Inventory management taken a tad too far

Please bear with me for a moment, this is more of a rant than anything else. I want to relay a story from today which is all about taking inventory management a wee bit too far. The situation is as follows. I had to put my Ez-Pass into my car and I did not have the back velcro strips that would stick to my windshield. For a while I would have to hold up my Ez Pass to go through tolls, not always practical. You might scoff and say “well how difficult is that?” Easier said than done, especially for the EzPass tolls were you do not have an actual toll booth, the ones on the highway that you can just drive 55 mph through. Try holding up the transponder and knowing exactly when to do so and make sure the system picks up your transponder. Trust me a $35 ticket will attest to how difficult that skill is…So my prior job was in New Hampshire (I live in Massachusetts and that is where I got my transponder). My office was close to an EzPass office. I decide to go to said office and get a fresh pair of velcro strips. So far nothing to crazy. So I go there one afternoon after lunch, wait in line, get to the front of the queue, speak to a polite woman who tells me she would be happy to give me replacement strips…so far so good. But then asks me about my transponder, so I begin to explain to her where it is registered to which she says “Oh, I’m sorry, we cannot give away replacement strips unless we have a transponder from this state to match the strips.”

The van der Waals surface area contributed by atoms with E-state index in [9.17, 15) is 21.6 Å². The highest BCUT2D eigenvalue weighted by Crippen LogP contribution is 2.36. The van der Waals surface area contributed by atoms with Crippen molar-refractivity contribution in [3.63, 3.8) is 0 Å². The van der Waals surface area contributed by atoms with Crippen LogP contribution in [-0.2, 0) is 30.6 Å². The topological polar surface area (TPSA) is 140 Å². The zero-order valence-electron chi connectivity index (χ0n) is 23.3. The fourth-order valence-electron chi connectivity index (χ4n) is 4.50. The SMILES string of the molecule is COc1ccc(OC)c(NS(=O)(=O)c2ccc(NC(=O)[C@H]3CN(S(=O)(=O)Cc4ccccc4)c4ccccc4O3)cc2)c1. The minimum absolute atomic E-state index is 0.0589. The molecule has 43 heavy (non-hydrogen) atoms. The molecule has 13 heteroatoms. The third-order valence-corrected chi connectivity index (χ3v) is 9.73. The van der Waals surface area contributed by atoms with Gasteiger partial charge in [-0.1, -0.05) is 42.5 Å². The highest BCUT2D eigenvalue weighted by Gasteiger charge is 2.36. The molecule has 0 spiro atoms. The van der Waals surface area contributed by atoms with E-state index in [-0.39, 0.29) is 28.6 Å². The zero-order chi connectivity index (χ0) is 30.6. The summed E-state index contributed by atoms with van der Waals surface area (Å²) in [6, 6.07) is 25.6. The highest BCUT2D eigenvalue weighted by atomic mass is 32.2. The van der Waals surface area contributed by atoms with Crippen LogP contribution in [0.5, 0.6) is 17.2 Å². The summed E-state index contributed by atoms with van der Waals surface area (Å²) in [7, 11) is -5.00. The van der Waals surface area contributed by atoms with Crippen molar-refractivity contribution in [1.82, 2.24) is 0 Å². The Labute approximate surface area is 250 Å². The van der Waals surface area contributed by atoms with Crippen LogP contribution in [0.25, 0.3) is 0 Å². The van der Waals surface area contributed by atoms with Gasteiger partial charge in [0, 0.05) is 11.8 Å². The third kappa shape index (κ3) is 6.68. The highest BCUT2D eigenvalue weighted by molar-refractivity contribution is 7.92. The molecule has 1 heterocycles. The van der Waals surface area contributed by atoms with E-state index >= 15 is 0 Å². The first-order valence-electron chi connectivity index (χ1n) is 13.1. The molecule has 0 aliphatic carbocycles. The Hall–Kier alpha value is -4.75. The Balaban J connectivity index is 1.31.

What? Huh????? Is the New Hampshire inventory control of spare EzPass strips that controlled???

Contrast that with my visit, today, to the Massachusetts EzPass office. Walk up to counter, ask for two strips (btw I am all ready to explain that I am a Mass resident with Mass transponder…) to which the kind lady behind the counter pulls out a bucket of strips, takes two out and off I go. Morale of the story the transponder strips inventory management in New Hampshire is so finely tuned, that they have a perfect 1 to 1 replacement inventory level.

Seriously, it got me thinking, what in the world was that all about. How come in Massachusetts I walk in and there is a bucket of these $0.93 pieces of velcro but in New Hampshire I need a letter from the governor to get 2 replacements. Is New Hampshire managing their inventory budget down to the sub-$1 level? Is there really such a high demand for this sticky velcro pieces that they must be protected and signed for like a loaf of bread during the Great Depression?

While the influx of data and technology to measure and monitor inventory, assets, workers to name a few are constantly getting better it does not necessarily mean we must manage things to the $0.93 piece of inventory level. Then again that was New Hampshire…lots of things up there I call into question.


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Filed under Humor, Supply Chain

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